Friday, June 8, 2012

Skype in the Classroom Continues!

How do you keep 81 fourth-grade students engaged for over an hour?   The answer is simple: Skype with a group of soldiers overseas in Afghanistan! That's exactly what we did today! At approximately 0900 we received a call via Skype from Petty Officer Second Class Christine Henault. She and 4 other soldiers who are part of the NTM-A spent some time describing their days in Afghanistan to our three (3) fourth grade classes. 

Back in November of 2011 our class was writing 'Thank You' letters to our veterans, and one of my students wrote to Miss Henault (who is my neighbor's sister).  After that, we sent her a package at Christmas time.  When she came home on leave at the end of March she made a surprise visit to my class.  At that time she described her training and how she ended up in Afghanistan.  Her presentation included a Powerpoint, sharing artifacts and doing some calisthenics with the group.  They loved it and HER!  As she left, I asked if she might be interested in skyping with the class.

And so, we planned the call. During the Skype call Christine introduced her fellow soldiers, some were Army, some Navy.  The students were introduced to Major Shelly Frank (USAF), Technical Sergeant Alysia Parsons USAF, Master Sergeant Conrad Hernandez, USAF, Technical Sergeant Jason Girvin, USAF, and Sergeant First Class Miguel Soriano, USA.  The soldiers took turns speaking to the students about their jobs in Afghanistan, their hometowns and life in overseas.  They fielded questions from the 10 year olds who asked: "What do you miss most about the USA?", "What kinds of food do Afghan people eat?" "Can you compare the weather of Afghanistan to your hometown?" "What do the schools look like?" "What kinds of missions have you gone on?" and many more.  The students applauded and pumped their fists in a "Power to the Team" (a gesture that Miss Henault had taught them when she visited.)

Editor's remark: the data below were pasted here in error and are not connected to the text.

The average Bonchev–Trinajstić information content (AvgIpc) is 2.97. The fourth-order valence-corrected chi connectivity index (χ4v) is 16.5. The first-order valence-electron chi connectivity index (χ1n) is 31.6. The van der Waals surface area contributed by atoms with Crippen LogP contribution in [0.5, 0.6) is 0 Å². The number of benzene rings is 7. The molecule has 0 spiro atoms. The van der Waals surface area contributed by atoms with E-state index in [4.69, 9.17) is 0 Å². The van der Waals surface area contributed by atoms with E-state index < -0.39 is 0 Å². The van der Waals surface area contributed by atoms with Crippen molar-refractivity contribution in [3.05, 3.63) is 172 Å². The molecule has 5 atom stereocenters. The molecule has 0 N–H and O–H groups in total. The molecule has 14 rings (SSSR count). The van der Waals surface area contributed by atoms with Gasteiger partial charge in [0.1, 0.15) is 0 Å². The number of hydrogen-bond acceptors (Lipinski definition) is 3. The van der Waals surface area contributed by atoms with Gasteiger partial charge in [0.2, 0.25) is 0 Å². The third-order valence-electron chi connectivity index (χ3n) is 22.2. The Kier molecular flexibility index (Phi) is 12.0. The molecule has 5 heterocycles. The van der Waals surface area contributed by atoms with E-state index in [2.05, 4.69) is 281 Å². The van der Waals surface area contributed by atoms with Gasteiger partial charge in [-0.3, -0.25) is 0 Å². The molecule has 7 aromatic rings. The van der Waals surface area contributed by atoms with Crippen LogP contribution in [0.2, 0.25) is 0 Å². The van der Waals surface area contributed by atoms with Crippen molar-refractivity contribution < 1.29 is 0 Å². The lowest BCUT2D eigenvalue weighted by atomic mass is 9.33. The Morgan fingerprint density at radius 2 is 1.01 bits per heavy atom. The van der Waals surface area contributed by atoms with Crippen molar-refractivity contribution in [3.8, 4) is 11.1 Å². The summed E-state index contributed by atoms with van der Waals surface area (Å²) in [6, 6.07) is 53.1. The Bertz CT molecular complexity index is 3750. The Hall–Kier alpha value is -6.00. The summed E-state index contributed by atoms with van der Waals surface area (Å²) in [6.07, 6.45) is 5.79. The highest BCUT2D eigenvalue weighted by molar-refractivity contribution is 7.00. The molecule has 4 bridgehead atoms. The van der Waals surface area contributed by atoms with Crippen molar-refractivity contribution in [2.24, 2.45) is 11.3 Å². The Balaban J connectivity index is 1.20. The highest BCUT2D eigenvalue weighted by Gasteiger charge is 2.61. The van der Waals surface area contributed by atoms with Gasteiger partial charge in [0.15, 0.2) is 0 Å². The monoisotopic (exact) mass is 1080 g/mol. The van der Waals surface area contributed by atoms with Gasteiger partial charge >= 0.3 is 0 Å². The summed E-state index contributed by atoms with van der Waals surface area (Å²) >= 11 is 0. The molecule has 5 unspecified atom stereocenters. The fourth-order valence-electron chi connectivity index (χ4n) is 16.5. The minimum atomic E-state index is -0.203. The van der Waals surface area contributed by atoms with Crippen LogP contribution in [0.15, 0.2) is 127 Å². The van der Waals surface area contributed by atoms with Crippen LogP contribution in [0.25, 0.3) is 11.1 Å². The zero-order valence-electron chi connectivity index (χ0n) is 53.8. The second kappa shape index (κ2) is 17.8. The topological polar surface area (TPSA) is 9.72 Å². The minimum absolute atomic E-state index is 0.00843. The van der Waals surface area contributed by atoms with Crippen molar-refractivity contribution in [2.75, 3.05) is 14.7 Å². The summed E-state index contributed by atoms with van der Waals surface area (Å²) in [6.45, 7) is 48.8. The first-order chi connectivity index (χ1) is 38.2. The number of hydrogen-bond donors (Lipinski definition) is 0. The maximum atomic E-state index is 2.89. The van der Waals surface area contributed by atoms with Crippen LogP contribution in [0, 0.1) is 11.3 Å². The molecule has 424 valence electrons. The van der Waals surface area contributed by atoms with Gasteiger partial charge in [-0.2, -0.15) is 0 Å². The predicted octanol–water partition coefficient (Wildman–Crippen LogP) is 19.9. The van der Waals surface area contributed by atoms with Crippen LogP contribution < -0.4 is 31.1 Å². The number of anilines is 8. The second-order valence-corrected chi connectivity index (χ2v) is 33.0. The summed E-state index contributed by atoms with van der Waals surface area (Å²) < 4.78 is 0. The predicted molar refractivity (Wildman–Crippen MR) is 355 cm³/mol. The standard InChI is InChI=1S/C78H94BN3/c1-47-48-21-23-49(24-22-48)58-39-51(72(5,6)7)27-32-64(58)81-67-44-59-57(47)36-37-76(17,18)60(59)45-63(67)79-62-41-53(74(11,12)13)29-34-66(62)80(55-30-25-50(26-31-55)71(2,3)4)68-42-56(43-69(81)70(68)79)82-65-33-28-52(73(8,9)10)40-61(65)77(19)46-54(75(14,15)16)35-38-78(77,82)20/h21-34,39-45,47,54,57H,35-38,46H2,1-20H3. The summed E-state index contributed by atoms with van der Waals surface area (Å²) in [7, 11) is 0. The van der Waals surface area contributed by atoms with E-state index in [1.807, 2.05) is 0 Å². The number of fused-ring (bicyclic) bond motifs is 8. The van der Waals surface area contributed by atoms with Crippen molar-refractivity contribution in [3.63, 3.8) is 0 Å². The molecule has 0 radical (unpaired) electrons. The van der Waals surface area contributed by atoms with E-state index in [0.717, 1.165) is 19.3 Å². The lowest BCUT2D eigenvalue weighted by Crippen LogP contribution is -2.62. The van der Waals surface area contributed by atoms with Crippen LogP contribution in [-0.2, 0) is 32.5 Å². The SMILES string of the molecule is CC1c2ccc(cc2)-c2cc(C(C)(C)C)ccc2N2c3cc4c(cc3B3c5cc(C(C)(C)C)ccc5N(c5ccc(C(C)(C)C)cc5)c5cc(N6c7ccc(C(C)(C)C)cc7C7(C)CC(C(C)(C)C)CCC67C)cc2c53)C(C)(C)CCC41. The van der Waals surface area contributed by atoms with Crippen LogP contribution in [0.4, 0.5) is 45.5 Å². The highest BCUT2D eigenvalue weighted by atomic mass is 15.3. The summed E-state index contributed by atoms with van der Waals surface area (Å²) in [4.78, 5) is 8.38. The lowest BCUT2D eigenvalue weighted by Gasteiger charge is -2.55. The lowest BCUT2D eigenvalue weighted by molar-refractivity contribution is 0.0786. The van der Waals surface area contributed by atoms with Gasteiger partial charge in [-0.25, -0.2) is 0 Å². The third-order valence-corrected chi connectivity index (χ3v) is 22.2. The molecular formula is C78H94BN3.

The soldiers were wonderful with these kids.  They explained things appropriately and succinctly.  Some of them are getting ready to leave Afghanistan while some are newly appointed. Some have been all over the world and for some it was their first assignment away.  Some were there in charge of the construction crews and some were part of the Computer Operations.

One thing the soldiers all had in common was that they left families back home that they miss dearly, and yet they were all upbeat and positive and excited about the work they are doing because they know they are helping  the Afghan people while serving their country at the same time.  

My gut feeling is that the Soldiers truly enjoyed their visit to our school as much as the students enjoyed seeing and listening to them.  However, I'm not sure the students fully understand or appreciate the magnanimity of the call.  But one thing is certain, this experience will remain in their memories for a lifetime. Speaking with these brave men and women and learning about life in the Military will surely be remembered for years to come.

(One side note:  I am so proud of the 4th grade students for their thoughtful questions, their rapt attention and their excellent behavior.  It is tough to keep the attention of children that age and the students were just so good!)

Do you see the value of Skype in Schools?  How have you used it?

RESOURCES:


Skype in Schools: Wikispace outline ways to use Skype.

Projects on Skype in the Classroom: from Skype, a place to find or list your projects. 

Skype Resources: A collection of sites compiled by Cybrary Man (Jerry Blumengarten)

12 comments:

  1. What a memorable experience!

    I would love to set up something with you for next year, either skyping or "where in the world?", whatever. Will be easier to manage with fourth graders!

    Heather

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  2. WOW, what a great experience! Skype is my favorite tool to connect and communicate with others with my 4th graders. Next year, we will continue to Skype with other classrooms, and I want to expand to bringing other resource people in to class.

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  3. This is an amazing project your students will never forget. Thanks so much for sharing it. You've opened up the window to many ways of using Skype that I hadn't thought about. Terrific.